I will never say my training is over. It never will be. But I no longer mix opinion with summaries of scientific studies. Instead, I call authors and other scientists to comment on the work. I examine a paper or topic in all its context and history. I produce journalism, and I am a very different creature from the scientist who started blogging in 2008 (though my terrible sense of humor has never changed).

Going forward, you’ll find my reporting on issues like ethics in science, pharmacology and other topics near and dear to my nerdy, science-obsessed heart on Science News and on Science News for Students. I’ll also continue to host the Science for the People podcast in my free time. And of course you can find me on Twitter, on Facebook and Instagram.

We’re lucky (still) to live in a time when ordinary mortals can share their thoughts with the world for free, or close to it, on multiple digital platforms. And despite the serious problems with misinformation and fake news, that diversity of voices and knowledge, shared for its own sake, remains a treasure worth protecting.

This blog, though, is dead. Long live the blog.


Sometimes a failure to replicate a study isn’t a failure at all

By Bethany Brookshire 7:00am, December 16, 2018
Ego depletion is one of the most well-known concepts in social psychology. A recent study can’t confirm an old one showing it exists. Who is right? Probably everyone.
Science & Society

For popularity on Twitter, partisanship pays

By Bethany Brookshire 7:00am, August 7, 2018
Pundits claim that we’re all living in political echo chambers. A new study shows that, on Twitter at least, they’re right.
Science & Society

Women and men get research grants at equal rates — if women apply in the first place

By Bethany Brookshire 9:00am, July 27, 2018
When women get research funding, they’ll stay funded as long as their male counterparts. But getting to the top of that heap is a challenge.
Science & Society

Fighting sexual harassment in science may mean changing science itself

By Bethany Brookshire 3:45pm, June 22, 2018
Sexual harassment is disturbingly prevalent in academia. But a course correction may involve tearing down the hierarchy that makes science run.

To regulate fecal transplants, FDA has to first answer a serious question: What is poop?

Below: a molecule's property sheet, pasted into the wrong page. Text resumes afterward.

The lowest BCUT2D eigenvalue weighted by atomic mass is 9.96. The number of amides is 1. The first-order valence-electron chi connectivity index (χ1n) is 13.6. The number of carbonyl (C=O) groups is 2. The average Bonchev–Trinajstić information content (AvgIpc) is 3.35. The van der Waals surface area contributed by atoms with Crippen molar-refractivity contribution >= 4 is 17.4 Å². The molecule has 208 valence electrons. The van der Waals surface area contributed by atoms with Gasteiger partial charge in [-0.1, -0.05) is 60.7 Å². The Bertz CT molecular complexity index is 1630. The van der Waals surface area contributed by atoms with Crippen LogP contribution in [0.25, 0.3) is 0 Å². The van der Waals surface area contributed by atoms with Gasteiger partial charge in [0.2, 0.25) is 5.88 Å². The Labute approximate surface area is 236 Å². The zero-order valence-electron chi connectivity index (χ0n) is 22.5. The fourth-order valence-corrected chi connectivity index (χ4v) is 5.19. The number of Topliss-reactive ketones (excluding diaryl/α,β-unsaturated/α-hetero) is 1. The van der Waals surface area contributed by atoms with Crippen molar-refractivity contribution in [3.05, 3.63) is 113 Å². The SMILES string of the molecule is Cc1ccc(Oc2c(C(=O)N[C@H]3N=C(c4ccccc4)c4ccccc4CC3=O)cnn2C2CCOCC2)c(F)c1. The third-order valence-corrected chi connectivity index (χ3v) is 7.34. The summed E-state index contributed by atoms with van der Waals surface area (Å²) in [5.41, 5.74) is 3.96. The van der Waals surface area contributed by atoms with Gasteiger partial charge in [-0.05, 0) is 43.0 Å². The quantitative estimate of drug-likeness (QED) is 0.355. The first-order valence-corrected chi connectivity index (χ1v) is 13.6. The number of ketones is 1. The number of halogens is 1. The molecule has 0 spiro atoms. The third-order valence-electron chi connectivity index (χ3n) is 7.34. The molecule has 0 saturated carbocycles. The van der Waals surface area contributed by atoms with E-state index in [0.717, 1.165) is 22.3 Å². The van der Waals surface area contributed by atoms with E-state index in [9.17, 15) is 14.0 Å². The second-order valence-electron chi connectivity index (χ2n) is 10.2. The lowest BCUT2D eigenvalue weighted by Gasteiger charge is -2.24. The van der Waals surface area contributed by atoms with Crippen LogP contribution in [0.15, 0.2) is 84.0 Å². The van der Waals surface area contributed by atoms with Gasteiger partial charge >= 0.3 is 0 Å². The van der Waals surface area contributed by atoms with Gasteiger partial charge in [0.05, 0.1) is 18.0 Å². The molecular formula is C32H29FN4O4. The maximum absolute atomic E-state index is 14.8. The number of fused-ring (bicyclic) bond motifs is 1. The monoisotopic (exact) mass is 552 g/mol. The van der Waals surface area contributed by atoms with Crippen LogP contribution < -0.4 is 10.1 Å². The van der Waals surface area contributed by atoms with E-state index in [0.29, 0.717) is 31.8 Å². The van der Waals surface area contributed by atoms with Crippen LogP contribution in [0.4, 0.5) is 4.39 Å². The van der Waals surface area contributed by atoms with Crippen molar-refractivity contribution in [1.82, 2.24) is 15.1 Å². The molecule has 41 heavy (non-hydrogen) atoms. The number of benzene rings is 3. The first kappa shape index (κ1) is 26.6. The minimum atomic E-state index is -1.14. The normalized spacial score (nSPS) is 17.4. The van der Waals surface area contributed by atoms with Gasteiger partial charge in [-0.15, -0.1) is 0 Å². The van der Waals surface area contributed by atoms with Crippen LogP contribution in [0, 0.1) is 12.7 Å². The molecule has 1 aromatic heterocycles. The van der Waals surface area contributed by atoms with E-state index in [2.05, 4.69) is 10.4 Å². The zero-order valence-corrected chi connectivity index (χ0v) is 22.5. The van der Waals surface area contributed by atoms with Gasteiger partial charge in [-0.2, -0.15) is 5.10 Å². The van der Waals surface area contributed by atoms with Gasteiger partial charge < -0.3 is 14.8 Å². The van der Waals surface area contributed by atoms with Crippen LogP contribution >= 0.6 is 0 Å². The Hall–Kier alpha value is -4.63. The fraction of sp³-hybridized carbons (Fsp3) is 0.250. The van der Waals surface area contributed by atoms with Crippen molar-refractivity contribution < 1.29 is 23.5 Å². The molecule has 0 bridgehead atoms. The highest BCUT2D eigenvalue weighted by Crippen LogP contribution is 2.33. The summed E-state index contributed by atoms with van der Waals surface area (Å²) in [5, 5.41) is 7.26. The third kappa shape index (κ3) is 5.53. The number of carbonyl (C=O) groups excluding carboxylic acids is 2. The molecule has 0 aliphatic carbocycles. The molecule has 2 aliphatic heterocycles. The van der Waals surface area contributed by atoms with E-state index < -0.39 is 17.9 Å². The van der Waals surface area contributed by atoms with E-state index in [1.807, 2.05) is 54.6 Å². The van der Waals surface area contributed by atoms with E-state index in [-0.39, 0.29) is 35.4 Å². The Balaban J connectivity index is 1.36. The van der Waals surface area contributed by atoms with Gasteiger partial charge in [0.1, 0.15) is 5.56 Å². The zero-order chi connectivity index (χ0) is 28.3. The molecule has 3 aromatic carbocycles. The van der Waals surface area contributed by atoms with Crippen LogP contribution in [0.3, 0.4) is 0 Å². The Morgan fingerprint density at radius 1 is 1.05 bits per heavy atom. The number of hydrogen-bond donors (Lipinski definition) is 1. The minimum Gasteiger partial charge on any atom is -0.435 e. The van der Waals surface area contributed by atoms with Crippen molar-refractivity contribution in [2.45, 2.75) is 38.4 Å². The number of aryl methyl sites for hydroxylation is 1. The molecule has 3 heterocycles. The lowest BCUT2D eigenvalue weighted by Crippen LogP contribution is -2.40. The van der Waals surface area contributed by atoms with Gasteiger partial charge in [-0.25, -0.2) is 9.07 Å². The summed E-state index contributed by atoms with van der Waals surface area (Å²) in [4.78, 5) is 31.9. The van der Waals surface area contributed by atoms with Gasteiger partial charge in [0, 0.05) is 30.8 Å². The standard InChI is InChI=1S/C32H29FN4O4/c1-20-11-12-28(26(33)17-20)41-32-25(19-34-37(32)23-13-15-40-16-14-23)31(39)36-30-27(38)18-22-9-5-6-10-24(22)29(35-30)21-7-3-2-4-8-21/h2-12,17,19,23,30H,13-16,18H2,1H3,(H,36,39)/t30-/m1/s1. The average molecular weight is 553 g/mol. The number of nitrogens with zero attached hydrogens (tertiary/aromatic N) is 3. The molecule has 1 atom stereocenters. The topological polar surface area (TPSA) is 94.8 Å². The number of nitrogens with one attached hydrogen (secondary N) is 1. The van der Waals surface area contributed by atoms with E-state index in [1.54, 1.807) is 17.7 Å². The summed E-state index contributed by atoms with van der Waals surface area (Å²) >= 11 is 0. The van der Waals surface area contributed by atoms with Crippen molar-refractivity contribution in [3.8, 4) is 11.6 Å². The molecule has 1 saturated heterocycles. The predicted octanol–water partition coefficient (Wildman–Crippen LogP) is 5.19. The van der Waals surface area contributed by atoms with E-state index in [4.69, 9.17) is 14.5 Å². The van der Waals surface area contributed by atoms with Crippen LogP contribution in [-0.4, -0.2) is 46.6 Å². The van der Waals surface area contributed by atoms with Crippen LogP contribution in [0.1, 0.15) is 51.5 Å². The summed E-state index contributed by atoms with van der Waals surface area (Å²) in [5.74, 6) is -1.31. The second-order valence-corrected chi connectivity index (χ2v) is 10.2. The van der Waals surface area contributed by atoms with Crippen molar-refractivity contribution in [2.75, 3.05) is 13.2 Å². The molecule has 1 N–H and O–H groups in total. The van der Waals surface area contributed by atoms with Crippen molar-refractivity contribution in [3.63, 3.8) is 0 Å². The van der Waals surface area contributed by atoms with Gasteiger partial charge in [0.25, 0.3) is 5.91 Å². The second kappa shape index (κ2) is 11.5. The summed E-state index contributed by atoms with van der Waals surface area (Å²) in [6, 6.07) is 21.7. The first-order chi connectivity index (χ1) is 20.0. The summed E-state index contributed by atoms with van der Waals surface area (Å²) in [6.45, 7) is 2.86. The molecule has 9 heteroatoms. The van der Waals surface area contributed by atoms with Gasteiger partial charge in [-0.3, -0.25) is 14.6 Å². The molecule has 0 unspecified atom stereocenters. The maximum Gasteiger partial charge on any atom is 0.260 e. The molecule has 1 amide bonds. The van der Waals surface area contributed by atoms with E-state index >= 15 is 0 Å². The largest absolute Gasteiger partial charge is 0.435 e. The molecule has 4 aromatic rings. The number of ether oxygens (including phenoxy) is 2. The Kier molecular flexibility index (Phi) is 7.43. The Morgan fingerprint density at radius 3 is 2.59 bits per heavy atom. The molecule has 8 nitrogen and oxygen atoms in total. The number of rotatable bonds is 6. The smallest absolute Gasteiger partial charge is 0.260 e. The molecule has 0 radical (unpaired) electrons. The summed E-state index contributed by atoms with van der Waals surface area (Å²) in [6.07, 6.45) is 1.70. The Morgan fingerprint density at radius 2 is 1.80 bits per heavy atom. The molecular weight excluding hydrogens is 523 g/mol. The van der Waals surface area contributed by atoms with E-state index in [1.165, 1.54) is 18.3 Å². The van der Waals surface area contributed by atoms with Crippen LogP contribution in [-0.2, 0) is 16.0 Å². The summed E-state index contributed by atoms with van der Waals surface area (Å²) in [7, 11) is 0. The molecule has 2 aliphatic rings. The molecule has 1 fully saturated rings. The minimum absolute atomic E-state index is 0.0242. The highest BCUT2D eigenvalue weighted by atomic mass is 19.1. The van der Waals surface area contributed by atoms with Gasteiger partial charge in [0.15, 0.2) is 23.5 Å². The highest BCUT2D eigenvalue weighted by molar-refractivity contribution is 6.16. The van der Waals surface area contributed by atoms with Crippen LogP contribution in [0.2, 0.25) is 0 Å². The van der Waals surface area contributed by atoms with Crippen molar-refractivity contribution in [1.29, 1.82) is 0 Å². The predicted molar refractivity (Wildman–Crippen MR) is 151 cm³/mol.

By Bethany Brookshire 10:00am, May 18, 2018
Fecal transplants are the treatment of the future for some conditions. But right now, they are entirely unregulated. Here’s why putting regulations in place is so complex.
Chemistry,, Science & Society

Want to build a dragon? Science is here for you

By Bethany Brookshire 12:15pm, April 26, 2018
Fire-breathing dragons can’t live anywhere outside of a book or TV. But nature provides some guidance as to how they might get their flames. If they existed, anyway.
Science & Society

Wikipedia has become a science reference source even though scientists don’t cite it

By Bethany Brookshire 7:00am, February 5, 2018
Wikipedia is everyone’s go-to source. Even scientists. A new study shows how science on Wikipedia may end up forwarding science itself.
Neuroscience,, Human Development

Even brain images can be biased

By Bethany Brookshire 7:00am, December 15, 2017
Brain scan studies that are drawn from rich and well-educated groups could lead to biased ideas of how our brains develop.

Whether psychology research is improving depends on whom you ask

By Bethany Brookshire 8:00am, October 29, 2017
Psychologists are pessimistic about the state of their field but want to improve, a survey shows. But are new measures working?

Two artificial sweeteners together take the bitter out of bittersweet

By Bethany Brookshire 1:30pm, September 14, 2017
Some artificial sweeteners are well known for their bitter aftertastes. But saccharin and cyclamate are better together, and now scientists know why.